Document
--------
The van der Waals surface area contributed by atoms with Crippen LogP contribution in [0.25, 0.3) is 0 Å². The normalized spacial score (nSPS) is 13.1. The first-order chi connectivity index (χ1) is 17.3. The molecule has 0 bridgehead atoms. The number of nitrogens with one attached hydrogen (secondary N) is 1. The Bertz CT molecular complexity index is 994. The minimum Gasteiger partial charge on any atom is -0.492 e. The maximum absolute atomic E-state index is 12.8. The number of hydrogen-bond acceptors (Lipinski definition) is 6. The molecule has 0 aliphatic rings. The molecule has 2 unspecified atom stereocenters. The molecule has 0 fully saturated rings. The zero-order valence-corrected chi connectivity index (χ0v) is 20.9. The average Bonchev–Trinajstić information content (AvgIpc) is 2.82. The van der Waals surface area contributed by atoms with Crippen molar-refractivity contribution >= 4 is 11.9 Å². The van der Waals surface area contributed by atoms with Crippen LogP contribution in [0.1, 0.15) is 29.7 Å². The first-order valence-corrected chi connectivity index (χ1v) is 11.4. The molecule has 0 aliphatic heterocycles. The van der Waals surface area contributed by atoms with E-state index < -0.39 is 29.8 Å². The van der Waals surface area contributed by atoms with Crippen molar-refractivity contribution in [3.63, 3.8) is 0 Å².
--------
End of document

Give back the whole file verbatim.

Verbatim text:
The van der Waals surface area contributed by atoms with Crippen LogP contribution in [0.25, 0.3) is 0 Å². The normalized spacial score (nSPS) is 13.1. The first-order chi connectivity index (χ1) is 17.3. The molecule has 0 bridgehead atoms. The number of nitrogens with one attached hydrogen (secondary N) is 1. The Bertz CT molecular complexity index is 994. The minimum Gasteiger partial charge on any atom is -0.492 e. The maximum absolute atomic E-state index is 12.8. The number of hydrogen-bond acceptors (Lipinski definition) is 6. The molecule has 0 aliphatic rings. The molecule has 2 unspecified atom stereocenters. The molecule has 0 fully saturated rings. The zero-order valence-corrected chi connectivity index (χ0v) is 20.9. The average Bonchev–Trinajstić information content (AvgIpc) is 2.82. The van der Waals surface area contributed by atoms with Crippen molar-refractivity contribution >= 4 is 11.9 Å². The van der Waals surface area contributed by atoms with Crippen LogP contribution in [0.1, 0.15) is 29.7 Å². The first-order valence-corrected chi connectivity index (χ1v) is 11.4. The molecule has 0 aliphatic heterocycles. The van der Waals surface area contributed by atoms with E-state index < -0.39 is 29.8 Å². The van der Waals surface area contributed by atoms with Crippen molar-refractivity contribution in [3.63, 3.8) is 0 Å².